Chicago Lawyer Quotes Environmental Practice Chair Steve Armstrong
The August issue of Chicago Lawyer quotes Ungaretti & Harris Environmental Practice Chair Steven H. Armstrong in the article, "The changing environmental law practice." Steve discusses his work with brownfields and contaminated property issues.
To read the article, please see below or click the Related Files link.
The changing environmental law practice
July 31, 2009
By Olivia Clarke
In high school, James Brusslan’s French teacher asked him what he wanted to be when he grew up.
He didn’t know how to say in French that he wanted to become an environmental law lawyer — but that was his goal.
“There weren’t a lot of environmental lawyers that existed at that time,” said Brusslan, now head of the environmental law service group at Levenfeld Pearlstein. “But from early on I felt as though my biggest social priority was preserving the environment.”
“My father is a lawyer and when I told him I wanted to be an environmental lawyer he said, ‘I don’t think that type of law exists.’ It didn’t matter. For me, my interest was to help the environment.”
Before “going green” was the popular thing to do, many lawyers, like Brusslan, made the choice to pursue environmental law as a career path. Maybe working on an interesting landfill or water case influenced their decision, or maybe they chose to do this because of a personal quest. Regardless, they made the decision to practice in a very specialized area — a practice that has ebbed and flowed in terms of the type and amount of work available.
With a new president in office, local environmental lawyers predict more discussion involving the environment. While Superfund cases provided a lot of work in the ’80s and ’90s for lawyers, many people anticipate a resurgence of the practice in the coming years with a slew of new environmental law issues involving such areas as climate change.
These new issues will not only affect the environmental law practice, but also other practices where clients will look to their lawyers for guidance on meeting compliance requirements and starting green initiatives.
A sea change
Many lawyers say the environmental practice has evolved over the years — with some years providing a great deal of work.
Between about 1986 and 2000, Superfund matters monopolized environmental lawyers’ time, Brusslan said.
Superfund is the name given to the environmental program that addresses abandoned hazardous waste sites. It’s also the fund established by the Comprehensive Environmental Response, Compensation and Liability Act of 1980 (CERCLA).
Many companies faced potential liability because of their waste sites, so they hired outside lawyers to educate, defend, and guide them, he said. Today many companies handle these issues in-house.
Brusslan said another way he became actively involved in environmental issues starting in the ’80s was by representing citizen groups fighting for companies to uphold environmental and zoning laws.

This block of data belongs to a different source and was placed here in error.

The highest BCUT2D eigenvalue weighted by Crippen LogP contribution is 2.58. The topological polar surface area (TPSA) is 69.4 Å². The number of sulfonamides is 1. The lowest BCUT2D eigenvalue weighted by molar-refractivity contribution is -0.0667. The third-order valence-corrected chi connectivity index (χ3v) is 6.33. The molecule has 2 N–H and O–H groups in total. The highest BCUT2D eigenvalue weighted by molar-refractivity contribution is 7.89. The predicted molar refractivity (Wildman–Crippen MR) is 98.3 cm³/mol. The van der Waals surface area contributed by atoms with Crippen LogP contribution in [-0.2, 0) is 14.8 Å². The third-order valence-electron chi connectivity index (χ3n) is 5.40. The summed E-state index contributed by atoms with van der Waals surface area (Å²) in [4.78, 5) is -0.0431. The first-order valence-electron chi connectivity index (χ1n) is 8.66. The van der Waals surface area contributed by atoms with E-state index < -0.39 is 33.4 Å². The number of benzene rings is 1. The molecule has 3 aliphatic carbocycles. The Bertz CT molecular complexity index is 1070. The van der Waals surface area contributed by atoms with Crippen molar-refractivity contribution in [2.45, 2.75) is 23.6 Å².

He played a role in cases involving radioactive thorium in West Chicago and groundwater contamination in DuPage County. He continues to represent developers and homeowners in matters involving Illinois lakes and the Chicago River.
The amount of environmental work has decreased since early 2002 or 2003, he said. Many law firms want their real estate or transactional lawyers to also handle environmental matters, so fewer pure environmental lawyers are needed today, Brusslan said.
“Levenfeld does a lot of real estate and corporate work and I counsel their clients on [environmental] issues that come up,” he said. “For instance, at 10:30, I’m going to talk to a potential buyer of property that is very contaminated. The question is, ‘Do we want to buy it, and what are the potential risks involved?’ There is substantial transactional work where environmental issues come up.”
Sidley Austin’s Rob Olian, head of the Chicago office’s environmental practice group and co-head of the firm’s national environmental practice, said he likes how the environmental practice mutates over time.
When he started practicing law in 1977 at Sidley Austin, there was one environmental lawyer. Olian worked on the governmental side of matters, but environmental issues often overlapped.
The first environmental matter he assisted on involved getting a sanitary district ordinance changed for a client, and because he liked the project, he asked for more environmental work. He soon became involved in hazardous waste regulations, which was a new area for all lawyers at that time.
There was a dramatic increase in the need for environmental lawyers in the ’80s due to Superfund, Olian said.
But not only companies facing regulations required environmental lawyers. Banks lending, for example, to buy real estate or fund a leveraged buyout needed to do due diligence, he said.
At the peak of Superfund, the environmental practice was one-third transactional, one-third regulatory, and one-third litigation, Olian said. The environmental group was 10 percent of the whole firm at the peak of Superfund.
“What happened is, as clients got more comfortable with it, and realized it wasn’t the horrific thing some people were painting it to be, they did a little less due diligence,” he said. “For the first time there was an in-house environmental person. We had a number of our associates get hired away to clients. The same person is doing the work, but they are just doing it in-house.”